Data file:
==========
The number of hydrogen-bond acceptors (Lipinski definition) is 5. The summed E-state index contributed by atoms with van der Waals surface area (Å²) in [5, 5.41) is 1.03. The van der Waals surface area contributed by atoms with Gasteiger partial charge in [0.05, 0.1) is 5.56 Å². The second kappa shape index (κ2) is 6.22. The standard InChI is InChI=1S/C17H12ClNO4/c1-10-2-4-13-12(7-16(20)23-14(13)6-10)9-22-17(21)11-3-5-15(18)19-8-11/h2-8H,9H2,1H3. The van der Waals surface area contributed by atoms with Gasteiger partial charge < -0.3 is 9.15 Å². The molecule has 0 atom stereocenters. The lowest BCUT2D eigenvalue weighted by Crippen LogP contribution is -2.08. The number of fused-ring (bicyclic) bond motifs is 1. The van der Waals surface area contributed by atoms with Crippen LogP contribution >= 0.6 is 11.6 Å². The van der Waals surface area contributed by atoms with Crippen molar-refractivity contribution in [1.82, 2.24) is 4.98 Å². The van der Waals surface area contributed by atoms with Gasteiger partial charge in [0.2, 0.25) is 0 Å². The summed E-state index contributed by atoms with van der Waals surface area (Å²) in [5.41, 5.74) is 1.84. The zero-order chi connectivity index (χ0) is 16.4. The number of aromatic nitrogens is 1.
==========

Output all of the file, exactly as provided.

The number of hydrogen-bond acceptors (Lipinski definition) is 5. The summed E-state index contributed by atoms with van der Waals surface area (Å²) in [5, 5.41) is 1.03. The van der Waals surface area contributed by atoms with Gasteiger partial charge in [0.05, 0.1) is 5.56 Å². The second kappa shape index (κ2) is 6.22. The standard InChI is InChI=1S/C17H12ClNO4/c1-10-2-4-13-12(7-16(20)23-14(13)6-10)9-22-17(21)11-3-5-15(18)19-8-11/h2-8H,9H2,1H3. The van der Waals surface area contributed by atoms with Gasteiger partial charge < -0.3 is 9.15 Å². The molecule has 0 atom stereocenters. The lowest BCUT2D eigenvalue weighted by Crippen LogP contribution is -2.08. The number of fused-ring (bicyclic) bond motifs is 1. The van der Waals surface area contributed by atoms with Crippen LogP contribution >= 0.6 is 11.6 Å². The van der Waals surface area contributed by atoms with Crippen molar-refractivity contribution in [1.82, 2.24) is 4.98 Å². The van der Waals surface area contributed by atoms with Gasteiger partial charge in [0.2, 0.25) is 0 Å². The summed E-state index contributed by atoms with van der Waals surface area (Å²) in [5.41, 5.74) is 1.84. The zero-order chi connectivity index (χ0) is 16.4. The number of aromatic nitrogens is 1.